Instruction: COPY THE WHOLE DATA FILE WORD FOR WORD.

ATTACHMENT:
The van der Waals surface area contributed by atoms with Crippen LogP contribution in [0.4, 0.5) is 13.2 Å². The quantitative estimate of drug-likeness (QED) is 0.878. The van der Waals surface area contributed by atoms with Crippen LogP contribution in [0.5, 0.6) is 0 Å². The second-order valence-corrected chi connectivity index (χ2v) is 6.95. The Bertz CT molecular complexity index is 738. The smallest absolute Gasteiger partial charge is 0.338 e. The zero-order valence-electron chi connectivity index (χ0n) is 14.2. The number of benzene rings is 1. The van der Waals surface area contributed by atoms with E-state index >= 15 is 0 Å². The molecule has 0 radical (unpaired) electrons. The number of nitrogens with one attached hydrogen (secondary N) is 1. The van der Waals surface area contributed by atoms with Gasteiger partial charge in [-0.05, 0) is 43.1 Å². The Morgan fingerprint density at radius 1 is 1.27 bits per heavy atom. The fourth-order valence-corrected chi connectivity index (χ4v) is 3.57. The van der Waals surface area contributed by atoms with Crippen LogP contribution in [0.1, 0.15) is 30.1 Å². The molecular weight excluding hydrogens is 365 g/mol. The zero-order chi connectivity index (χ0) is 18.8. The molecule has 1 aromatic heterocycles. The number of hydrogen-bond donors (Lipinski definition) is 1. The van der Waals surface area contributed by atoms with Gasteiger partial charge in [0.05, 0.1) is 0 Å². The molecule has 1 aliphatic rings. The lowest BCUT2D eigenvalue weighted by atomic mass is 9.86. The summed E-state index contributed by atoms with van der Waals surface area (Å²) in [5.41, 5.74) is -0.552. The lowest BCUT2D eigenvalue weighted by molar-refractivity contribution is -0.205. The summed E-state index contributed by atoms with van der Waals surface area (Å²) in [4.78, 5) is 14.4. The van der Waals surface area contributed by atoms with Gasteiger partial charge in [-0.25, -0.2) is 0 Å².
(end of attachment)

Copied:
The van der Waals surface area contributed by atoms with Crippen LogP contribution in [0.4, 0.5) is 13.2 Å². The quantitative estimate of drug-likeness (QED) is 0.878. The van der Waals surface area contributed by atoms with Crippen LogP contribution in [0.5, 0.6) is 0 Å². The second-order valence-corrected chi connectivity index (χ2v) is 6.95. The Bertz CT molecular complexity index is 738. The smallest absolute Gasteiger partial charge is 0.338 e. The zero-order valence-electron chi connectivity index (χ0n) is 14.2. The number of benzene rings is 1. The van der Waals surface area contributed by atoms with E-state index >= 15 is 0 Å². The molecule has 0 radical (unpaired) electrons. The number of nitrogens with one attached hydrogen (secondary N) is 1. The van der Waals surface area contributed by atoms with Gasteiger partial charge in [-0.05, 0) is 43.1 Å². The Morgan fingerprint density at radius 1 is 1.27 bits per heavy atom. The fourth-order valence-corrected chi connectivity index (χ4v) is 3.57. The van der Waals surface area contributed by atoms with Crippen LogP contribution in [0.1, 0.15) is 30.1 Å². The molecular weight excluding hydrogens is 365 g/mol. The zero-order chi connectivity index (χ0) is 18.8. The molecule has 1 aromatic heterocycles. The number of hydrogen-bond donors (Lipinski definition) is 1. The van der Waals surface area contributed by atoms with Gasteiger partial charge in [0.05, 0.1) is 0 Å². The molecule has 1 aliphatic rings. The lowest BCUT2D eigenvalue weighted by atomic mass is 9.86. The summed E-state index contributed by atoms with van der Waals surface area (Å²) in [5.41, 5.74) is -0.552. The lowest BCUT2D eigenvalue weighted by molar-refractivity contribution is -0.205. The summed E-state index contributed by atoms with van der Waals surface area (Å²) in [4.78, 5) is 14.4. The van der Waals surface area contributed by atoms with Gasteiger partial charge in [-0.25, -0.2) is 0 Å².